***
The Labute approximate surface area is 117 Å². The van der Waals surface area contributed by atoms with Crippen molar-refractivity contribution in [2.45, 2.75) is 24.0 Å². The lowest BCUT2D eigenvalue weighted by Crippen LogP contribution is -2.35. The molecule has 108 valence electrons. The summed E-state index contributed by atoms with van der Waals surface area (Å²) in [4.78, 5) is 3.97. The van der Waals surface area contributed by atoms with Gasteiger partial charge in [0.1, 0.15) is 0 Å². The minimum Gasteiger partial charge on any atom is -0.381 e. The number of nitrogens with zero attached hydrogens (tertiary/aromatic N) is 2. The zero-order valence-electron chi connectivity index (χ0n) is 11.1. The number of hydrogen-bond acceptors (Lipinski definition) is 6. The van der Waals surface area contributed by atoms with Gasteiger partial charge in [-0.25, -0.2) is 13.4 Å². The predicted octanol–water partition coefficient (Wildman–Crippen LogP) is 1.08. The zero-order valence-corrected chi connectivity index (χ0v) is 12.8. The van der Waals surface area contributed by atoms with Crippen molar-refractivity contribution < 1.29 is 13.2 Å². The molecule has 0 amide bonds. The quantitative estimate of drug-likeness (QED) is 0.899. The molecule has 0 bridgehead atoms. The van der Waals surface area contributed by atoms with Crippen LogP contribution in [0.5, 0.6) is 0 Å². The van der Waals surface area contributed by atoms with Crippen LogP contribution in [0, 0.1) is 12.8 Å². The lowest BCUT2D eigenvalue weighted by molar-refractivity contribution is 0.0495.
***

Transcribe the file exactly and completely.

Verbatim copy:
The Labute approximate surface area is 117 Å². The van der Waals surface area contributed by atoms with Crippen molar-refractivity contribution in [2.45, 2.75) is 24.0 Å². The lowest BCUT2D eigenvalue weighted by Crippen LogP contribution is -2.35. The molecule has 108 valence electrons. The summed E-state index contributed by atoms with van der Waals surface area (Å²) in [4.78, 5) is 3.97. The van der Waals surface area contributed by atoms with Gasteiger partial charge in [0.1, 0.15) is 0 Å². The minimum Gasteiger partial charge on any atom is -0.381 e. The number of nitrogens with zero attached hydrogens (tertiary/aromatic N) is 2. The zero-order valence-electron chi connectivity index (χ0n) is 11.1. The number of hydrogen-bond acceptors (Lipinski definition) is 6. The van der Waals surface area contributed by atoms with Gasteiger partial charge in [-0.25, -0.2) is 13.4 Å². The predicted octanol–water partition coefficient (Wildman–Crippen LogP) is 1.08. The zero-order valence-corrected chi connectivity index (χ0v) is 12.8. The van der Waals surface area contributed by atoms with Crippen molar-refractivity contribution < 1.29 is 13.2 Å². The molecule has 0 amide bonds. The quantitative estimate of drug-likeness (QED) is 0.899. The molecule has 0 bridgehead atoms. The van der Waals surface area contributed by atoms with Crippen LogP contribution in [0.5, 0.6) is 0 Å². The van der Waals surface area contributed by atoms with Crippen LogP contribution in [0, 0.1) is 12.8 Å². The lowest BCUT2D eigenvalue weighted by molar-refractivity contribution is 0.0495.